Biggest Winners and Losers of the 2022 MLB Trade Deadline

Joel ReuterAugust 2, 2022

Biggest Winners and Losers of the 2022 MLB Trade Deadline

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    Mitchell Layton/Getty Images

    The 2022 MLB trade deadline has officially passed, and as expected, it was a wild day of wheeling and dealing.

    The big deal of the summer—and arguably one of the biggest in MLB history—came early on Tuesday. The Washington Nationals traded Juan Soto to the San Diego Padres in exchange for a massive return of young talent.

    Other pieces big and small changed hands throughout the day, though the deadline came and went without the Chicago Cubs moving top trade chips Willson Contreras and Ian Happ in perhaps the biggest surprise of the year.

    Sifting through everything that went down in the hours leadig up to the deadline is no small task. It will be years before we can declare a definitive winner and loser in each of this year's deadline deals, but there are some general conclusions that can be drawn.

    Did contenders address their glaring needs? Did selling teams maximize their trade chips? Do individual players find themselves in a considerably better or worse situation?

    Here, we've highlighted the biggest winners and losers in the aftermath of the 2022 MLB trade deadline that featured 18 former All-Stars getting traded.

Quick-Hit Losers

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    Luke Voit (Nic Antaya/Getty Images)

    Colorado Rockies

    Despite sitting 12 games below .500, the Rockies were the only team that did not make a trade at the deadline. At this point, should we expect anything less? After floundering the Trevor Story situation last deadline and the Nolan Arenado situation before that, the Rockies have become the gold standard for front-office ineptitude. Closer Daniel Bard, first baseman C.J. Cron and rental starter Chad Kuhl were obvious trade chips, but instead, they all stay put.


    Luke Voit, J.D. Davis and Eric Hosmer

    These three veterans went from clear-cut postseason contenders to teams that will likely be on the outside looking in this October. The San Diego Padres included Voit in the Juan Soto blockbuster after Hosmer exercised his no-trade clause, then shipped Hosmer to the Boston Red Sox. The New York Mets flipped Davis to the San Francisco Giants in exchange for a similar player in Darin Ruf, who now becomes the right-handed hitting side of a DH platoon with Dan Vogelbach.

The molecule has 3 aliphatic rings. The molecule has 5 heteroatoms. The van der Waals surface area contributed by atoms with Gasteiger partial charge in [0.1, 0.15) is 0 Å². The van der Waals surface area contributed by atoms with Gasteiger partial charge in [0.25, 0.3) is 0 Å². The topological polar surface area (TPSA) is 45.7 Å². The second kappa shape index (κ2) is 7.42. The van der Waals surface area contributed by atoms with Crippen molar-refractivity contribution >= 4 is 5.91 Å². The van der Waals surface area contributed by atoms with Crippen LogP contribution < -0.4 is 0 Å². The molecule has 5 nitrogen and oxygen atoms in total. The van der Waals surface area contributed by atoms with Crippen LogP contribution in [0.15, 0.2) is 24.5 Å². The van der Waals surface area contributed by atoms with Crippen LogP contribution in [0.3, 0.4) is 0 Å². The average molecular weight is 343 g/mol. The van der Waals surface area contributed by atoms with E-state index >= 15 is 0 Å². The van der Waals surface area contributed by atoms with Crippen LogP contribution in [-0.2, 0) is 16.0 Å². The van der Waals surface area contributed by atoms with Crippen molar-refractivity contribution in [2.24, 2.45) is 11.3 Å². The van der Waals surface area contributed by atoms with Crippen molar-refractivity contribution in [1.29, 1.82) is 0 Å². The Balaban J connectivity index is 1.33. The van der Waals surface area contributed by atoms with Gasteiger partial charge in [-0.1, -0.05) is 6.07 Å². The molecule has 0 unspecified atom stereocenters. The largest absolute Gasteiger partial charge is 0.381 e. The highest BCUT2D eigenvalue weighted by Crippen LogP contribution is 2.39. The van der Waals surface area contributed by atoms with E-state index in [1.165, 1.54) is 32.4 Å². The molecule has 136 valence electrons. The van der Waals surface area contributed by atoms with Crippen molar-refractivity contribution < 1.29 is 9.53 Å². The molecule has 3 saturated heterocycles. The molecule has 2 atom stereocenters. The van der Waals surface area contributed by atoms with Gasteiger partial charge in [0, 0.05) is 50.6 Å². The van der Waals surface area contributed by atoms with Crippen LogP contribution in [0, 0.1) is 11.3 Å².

Boston Red Sox

    The Red Sox traded away Christian Vazquez and Jake Diekman while also adding Tommy Pham and Eric Hosmer. That's a weird deadline approach for a team that has been in a tailspin for the past month and looked poised to sell. Rental starter Nathan Eovaldi and designated hitter J.D. Martinez were the two most obvious trade chips on the roster, yet they both stayed put.

Quick-Hit Winners

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    Brandon Marsh (Todd Kirkland/Getty Images)

    Toronto Blue Jays

    Landing groundball machine Zach Pop (18 G, 3.60 ERA, 63.1 GB%) and veteran setup man Anthony Bass (45 G, 16 HLD, 1.41 ERA) in exchange for a diminishing asset in former top prospect Jordan Groshans was a nice under-the-radar move by the Blue Jays. The oft-injured Groshans is hitting a punchless .250/.348/.296 with one home run in 279 plate appearances at Triple-A this year, while the Blue Jays upgrade a bullpen that ranks 15th in the majors with a 3.89 ERA. They also added Whit Merrifield at the buzzer. While he's having a down year with an 81 OPS+ in 95 games, he can still be a key contributor for the stretch run.


    The Brandon Marsh-for-Logan O'Hoppe Swap

    The win-win trade is a rare thing in sports, but this has the potential to be just that. Young outfielder Brandon Marsh fills a massive void in center field for the Philadelphia Phillies, while Logan O'Hoppe immediately becomes the catcher of the future for the Los Angeles Angels after being blocked by J.T. Realmuto in Philadelphia.


    Joey Gallo

    Regardless of whether he returns to All-Star form or continues to struggle at the plate, Gallo no longer has to deal with the relentless negativity that the New York Yankees fanbase has bombarded him with for the better part of the past year. Weight lifted.

Losers: The Baltimore Orioles' Surprise Story

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    Jorge Lopez (Kirk Irwin/Getty Images)

    After finishing 52-110 last season, the Baltimore Orioles have been arguably the biggest surprise in baseball this season. They had a 52-51 record and a narrow 2.5-game deficit in the AL wild-card standings entering play Tuesday.

    With a 16-9 record in July, the Orioles entered August playing their best baseball of the season. However, that was not enough for the front office to hold.

    No one expected a blockbuster addition, but the upside of a winning season and a playoff push for a young roster on the rise far outweighed the middling returns they ultimately received for fan favorite Trey Mancini and All-Star closer Jorge Lopez.

    It might not seem like the Orioles lost much in the grand scheme of things, but selling in the midst of surprise contention is the type of decision that can be demoralizing to a clubhouse and fanbase alike.